Part 3 will be about the importance of Dance in Dancehall.
Dancehall as music genre: Dancehall’s predecessors are Mento, Ska, Dub, Rocksteady and above all Reggae – musical genres that were all influenced by West African cultural elements. The original meaning of Dancehall is literal – a hall for staging dance events. Dancehall is characterized by a Deejay toasting (rapping) in Patois (an English-based creole language with West African influences) over a riddim (Patois for rhythm). As such the Deejay in Jamaican culture has a different meaning than the Deejay in North American Culture. The North American Deejay is called Selector in Jamaican language as he selects the tunes.
Important note: all of the following is not based on my personal opinion or my own research, I used the work of researchers like Donna Hope to create this article. All of the researchers whose work I integrated are indicated at the end.
Jamaican Dancehall culture is loved by an international audience for its contagious vibes, catchy riddims and powerful energy. But where does it all come from? Who created it and what are the messages that Dancehall sends out?
Dancehall is resistance, empowerment and celebration at once. It is a music genre, a physical and metaphysical space, a fashion style and a culture reflecting the harsh life realities of its creators – the marginalised residents of Jamaica’s inner cities. Dancehall fulfils a multitude of meanings and purposes for its adherents: a transgression of socio-cultural norms, a reimagination of identities, new economic opportunities and a temporary escape from the reality of an oppressed people. Let’s take a closer look at this unique phenomenon which is so often misunderstood and underrated in its liberating and revolutionary powers.
To be able to understand Dancehall culture and the multiple meanings it provides for its creators it is necessary to explore the historical, political and social conditions present in Jamaica at the time of its origins. Dancehall as a music genre had its beginnings in the late 1970s and early 1980s, a time of hegemonic dissolution and social unrests.
After Jamaica gained independence in 1962 the two political parties JLP and PNP increased their power by establishing close relationships with inner city communities and youth gangs, turning them into loyal supporters. The result was a sharp increase in gun related violence within Kingston’s ghettos, a condition which has been intensified by numerous murders of innocent youth by police forces.
In the early 1980s, Jamaica experienced severe economic stagnation, forcing the country to seek help from the IMF. The IMF imposed austerity measures had drastic consequences which were felt most by the urban poor: inflation, reduced access to education and health care, high unemployment rates and an increase in poverty and violence.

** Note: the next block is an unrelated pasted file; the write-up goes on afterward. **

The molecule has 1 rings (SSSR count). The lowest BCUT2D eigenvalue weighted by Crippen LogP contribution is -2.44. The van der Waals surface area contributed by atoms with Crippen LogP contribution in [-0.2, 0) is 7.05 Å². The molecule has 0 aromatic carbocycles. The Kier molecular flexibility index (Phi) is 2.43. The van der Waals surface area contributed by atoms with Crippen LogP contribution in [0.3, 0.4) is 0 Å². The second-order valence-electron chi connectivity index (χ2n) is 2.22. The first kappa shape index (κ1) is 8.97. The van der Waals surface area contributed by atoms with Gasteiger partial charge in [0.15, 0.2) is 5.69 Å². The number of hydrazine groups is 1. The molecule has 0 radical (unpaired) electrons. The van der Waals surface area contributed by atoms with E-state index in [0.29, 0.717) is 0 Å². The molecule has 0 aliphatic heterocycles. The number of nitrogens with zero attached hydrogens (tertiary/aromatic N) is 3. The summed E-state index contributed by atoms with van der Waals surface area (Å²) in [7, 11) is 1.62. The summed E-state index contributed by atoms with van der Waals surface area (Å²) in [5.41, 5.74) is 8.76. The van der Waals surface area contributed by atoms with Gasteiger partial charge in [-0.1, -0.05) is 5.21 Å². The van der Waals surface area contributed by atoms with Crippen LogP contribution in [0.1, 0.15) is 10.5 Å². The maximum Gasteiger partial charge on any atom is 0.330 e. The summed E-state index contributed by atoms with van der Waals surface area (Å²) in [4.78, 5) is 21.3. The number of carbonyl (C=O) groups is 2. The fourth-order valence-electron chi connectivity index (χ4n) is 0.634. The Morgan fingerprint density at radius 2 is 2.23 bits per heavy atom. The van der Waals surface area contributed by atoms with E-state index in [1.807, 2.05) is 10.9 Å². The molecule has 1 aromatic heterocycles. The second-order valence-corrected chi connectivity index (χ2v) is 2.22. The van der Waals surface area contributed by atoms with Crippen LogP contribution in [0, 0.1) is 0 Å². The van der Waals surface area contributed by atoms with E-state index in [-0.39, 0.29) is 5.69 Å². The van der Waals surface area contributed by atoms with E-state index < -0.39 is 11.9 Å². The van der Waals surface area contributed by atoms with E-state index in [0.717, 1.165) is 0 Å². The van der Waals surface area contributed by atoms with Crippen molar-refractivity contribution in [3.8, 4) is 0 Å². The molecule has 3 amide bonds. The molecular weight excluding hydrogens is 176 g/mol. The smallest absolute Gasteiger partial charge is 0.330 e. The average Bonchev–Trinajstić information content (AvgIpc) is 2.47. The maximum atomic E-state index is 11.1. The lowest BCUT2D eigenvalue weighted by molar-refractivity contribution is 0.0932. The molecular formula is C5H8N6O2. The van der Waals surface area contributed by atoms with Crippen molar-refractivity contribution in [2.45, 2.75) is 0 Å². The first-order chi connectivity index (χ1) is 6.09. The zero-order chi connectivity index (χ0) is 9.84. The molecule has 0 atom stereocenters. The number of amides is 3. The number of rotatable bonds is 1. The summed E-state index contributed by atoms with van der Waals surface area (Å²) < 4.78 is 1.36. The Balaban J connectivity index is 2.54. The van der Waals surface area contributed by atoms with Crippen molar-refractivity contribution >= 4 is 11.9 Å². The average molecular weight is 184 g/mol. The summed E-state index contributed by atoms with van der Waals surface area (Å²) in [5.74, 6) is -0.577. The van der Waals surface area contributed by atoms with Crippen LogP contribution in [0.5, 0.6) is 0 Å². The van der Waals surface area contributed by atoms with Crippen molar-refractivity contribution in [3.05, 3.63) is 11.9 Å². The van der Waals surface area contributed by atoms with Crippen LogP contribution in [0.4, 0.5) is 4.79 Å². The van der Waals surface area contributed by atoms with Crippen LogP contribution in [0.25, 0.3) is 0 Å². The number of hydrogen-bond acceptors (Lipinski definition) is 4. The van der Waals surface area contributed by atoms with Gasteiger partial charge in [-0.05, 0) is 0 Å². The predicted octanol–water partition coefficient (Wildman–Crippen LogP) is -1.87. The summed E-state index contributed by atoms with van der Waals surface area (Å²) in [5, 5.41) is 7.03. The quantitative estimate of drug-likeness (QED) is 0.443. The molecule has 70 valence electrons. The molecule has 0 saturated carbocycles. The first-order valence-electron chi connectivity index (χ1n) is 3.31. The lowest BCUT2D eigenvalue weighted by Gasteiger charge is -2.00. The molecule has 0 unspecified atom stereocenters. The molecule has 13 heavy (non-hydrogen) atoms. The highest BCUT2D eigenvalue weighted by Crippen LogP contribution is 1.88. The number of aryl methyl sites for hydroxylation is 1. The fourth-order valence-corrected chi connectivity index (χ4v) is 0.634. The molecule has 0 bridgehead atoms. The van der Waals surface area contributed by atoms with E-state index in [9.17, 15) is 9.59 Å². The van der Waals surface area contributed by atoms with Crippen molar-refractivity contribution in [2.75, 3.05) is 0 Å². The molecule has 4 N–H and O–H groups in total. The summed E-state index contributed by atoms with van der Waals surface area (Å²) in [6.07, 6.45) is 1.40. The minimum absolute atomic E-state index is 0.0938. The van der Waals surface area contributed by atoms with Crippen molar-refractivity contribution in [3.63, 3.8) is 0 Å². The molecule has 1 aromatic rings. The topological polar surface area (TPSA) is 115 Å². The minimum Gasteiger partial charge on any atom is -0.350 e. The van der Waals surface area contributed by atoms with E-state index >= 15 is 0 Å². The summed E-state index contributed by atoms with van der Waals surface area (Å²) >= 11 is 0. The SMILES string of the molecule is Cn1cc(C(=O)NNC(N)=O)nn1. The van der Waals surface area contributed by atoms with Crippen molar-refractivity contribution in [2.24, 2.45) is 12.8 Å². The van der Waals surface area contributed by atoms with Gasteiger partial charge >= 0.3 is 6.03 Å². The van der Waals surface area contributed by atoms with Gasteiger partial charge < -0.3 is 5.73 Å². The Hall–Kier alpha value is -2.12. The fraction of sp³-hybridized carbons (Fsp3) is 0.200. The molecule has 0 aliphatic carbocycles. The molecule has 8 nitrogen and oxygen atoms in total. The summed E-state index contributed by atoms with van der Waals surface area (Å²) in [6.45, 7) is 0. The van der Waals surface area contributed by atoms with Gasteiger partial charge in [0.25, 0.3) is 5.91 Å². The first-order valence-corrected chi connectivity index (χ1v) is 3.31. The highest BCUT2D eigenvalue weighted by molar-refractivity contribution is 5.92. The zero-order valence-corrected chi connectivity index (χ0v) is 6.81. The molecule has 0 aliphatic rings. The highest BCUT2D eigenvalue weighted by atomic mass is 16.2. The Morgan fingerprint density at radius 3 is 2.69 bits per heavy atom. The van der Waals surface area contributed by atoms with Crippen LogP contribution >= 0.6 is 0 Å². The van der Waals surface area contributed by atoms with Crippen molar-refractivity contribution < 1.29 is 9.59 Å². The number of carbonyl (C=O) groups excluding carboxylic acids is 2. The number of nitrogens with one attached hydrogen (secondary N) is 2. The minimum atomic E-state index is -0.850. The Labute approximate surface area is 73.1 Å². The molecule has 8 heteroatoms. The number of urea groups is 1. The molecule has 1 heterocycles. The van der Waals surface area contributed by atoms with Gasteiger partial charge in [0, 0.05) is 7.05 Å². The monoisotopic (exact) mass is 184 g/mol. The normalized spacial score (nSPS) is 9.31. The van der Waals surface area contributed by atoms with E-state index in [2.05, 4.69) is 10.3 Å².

Jamaica’s national motto “Out of many one people” doesn’t really provide a truthful picture of Jamaica’s divided society. Rigid hierarchical structures are in place, which classify residents based on their class, race and gender. Eurocentric norms and Christian values imported and manifested by colonialism still prevail, making it hard for the Black majority of Jamaica’s population to gain economic wealth and accomplish social mobility. While the Black working class has been marginalised, Jamaica’s brown and white skinned elite hold power over the country. Eurocentric gender norms are responsible for the prevalence of a deeply patriarchal system, which impedes the lives of Jamaican females as well as males.
Until the present day residents of inner city garrisons have to face economic and socio-cultural hardships on a daily basis. It is under these circumstances that they created Dancehall – a music genre, a dancing style and a whole cultural complex which has gained a tremendous amount of international attention and popularity. By exploring different elements of Dancehall this article presents how creativity and cultural production offer opportunities for empowerment, resistance and liberation for its creators.
Part 2 of Dancehall a mi everything will be about Slackness and Bleaching as essential components of Dancehall.
Hegemony: Leadership or dominance, especially by one state or social group over others.
Jamaica’s colonial history: Before Christopher Columbus discovered Jamaica in 1494, the Redware people and later the Arawak tribes, including the Tainos, had been the original inhabitants of Jamaica. The Spanish enslaved the Tainos, being responsible for their extinction. Like the English people, who invaded Jamaica in 1655, they enslaved thousands of Black West Africans and brought them to Jamaica, where they were forced to work on plantations. The Africans resisted their oppressors by initiating dozens of revolts, like the Tacky Revolt in 1760, while some managed to escape to the island’s interior mountains, where they formed independent communities known as the Maroons. After being an English colony from 1655 and then a British colony from 1707, Jamaica became independent in 1962.
Back in 2014, I experienced my first carnival in Berlin. Part 1 ended with Soca on the Beach, so this is also where I am starting now:
“I want a fat gyal, I want a rolly polly!” It was prime time at Soca on the Beach, as this tune was coming up. People were lit, having their 10th drink in their hands, misbehaving all over the place. “Where are my rolly pollies?”, the DJ was asking the crowd. It didn’t take long until three girls with let’s say a pretty curvy body were entering the stage. It turned out to be a dancing competition where each girl was giving a performance. The crowd loved it, they were shouting, clapping their hands and cheering the girls. I was absolutely amazed by the view and at the same time admiring the dancing skills of these girls. How they were splitting, rolling their massive asses and wining their bodies down the ground as if it was the easiest thing in the world.